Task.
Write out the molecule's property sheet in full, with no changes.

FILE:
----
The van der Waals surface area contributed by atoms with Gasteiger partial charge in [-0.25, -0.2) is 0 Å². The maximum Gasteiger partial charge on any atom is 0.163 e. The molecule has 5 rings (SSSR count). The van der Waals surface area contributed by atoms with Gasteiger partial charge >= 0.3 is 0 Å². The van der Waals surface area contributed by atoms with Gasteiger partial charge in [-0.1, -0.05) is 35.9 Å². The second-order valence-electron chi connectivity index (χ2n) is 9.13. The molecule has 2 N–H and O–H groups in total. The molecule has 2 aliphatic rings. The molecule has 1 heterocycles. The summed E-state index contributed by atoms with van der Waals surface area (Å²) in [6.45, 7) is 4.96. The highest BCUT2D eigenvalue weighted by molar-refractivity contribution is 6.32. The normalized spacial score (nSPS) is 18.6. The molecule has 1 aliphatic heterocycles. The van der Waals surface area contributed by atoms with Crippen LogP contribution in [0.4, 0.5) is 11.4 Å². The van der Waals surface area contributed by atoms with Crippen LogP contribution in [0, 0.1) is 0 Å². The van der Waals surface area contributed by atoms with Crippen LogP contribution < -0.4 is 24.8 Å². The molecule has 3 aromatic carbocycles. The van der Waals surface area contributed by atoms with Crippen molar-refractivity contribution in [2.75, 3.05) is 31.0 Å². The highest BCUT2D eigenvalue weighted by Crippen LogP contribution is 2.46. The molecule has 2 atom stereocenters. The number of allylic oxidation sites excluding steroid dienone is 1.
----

The van der Waals surface area contributed by atoms with Gasteiger partial charge in [-0.25, -0.2) is 0 Å². The maximum Gasteiger partial charge on any atom is 0.163 e. The molecule has 5 rings (SSSR count). The van der Waals surface area contributed by atoms with Gasteiger partial charge >= 0.3 is 0 Å². The van der Waals surface area contributed by atoms with Gasteiger partial charge in [-0.1, -0.05) is 35.9 Å². The second-order valence-electron chi connectivity index (χ2n) is 9.13. The molecule has 2 N–H and O–H groups in total. The molecule has 2 aliphatic rings. The molecule has 1 heterocycles. The summed E-state index contributed by atoms with van der Waals surface area (Å²) in [6.45, 7) is 4.96. The highest BCUT2D eigenvalue weighted by molar-refractivity contribution is 6.32. The normalized spacial score (nSPS) is 18.6. The molecule has 1 aliphatic heterocycles. The van der Waals surface area contributed by atoms with Crippen LogP contribution in [0.4, 0.5) is 11.4 Å². The van der Waals surface area contributed by atoms with Crippen LogP contribution in [0, 0.1) is 0 Å². The van der Waals surface area contributed by atoms with Crippen LogP contribution < -0.4 is 24.8 Å². The molecule has 3 aromatic carbocycles. The van der Waals surface area contributed by atoms with Crippen molar-refractivity contribution in [2.75, 3.05) is 31.0 Å². The highest BCUT2D eigenvalue weighted by Crippen LogP contribution is 2.46. The molecule has 2 atom stereocenters. The number of allylic oxidation sites excluding steroid dienone is 1.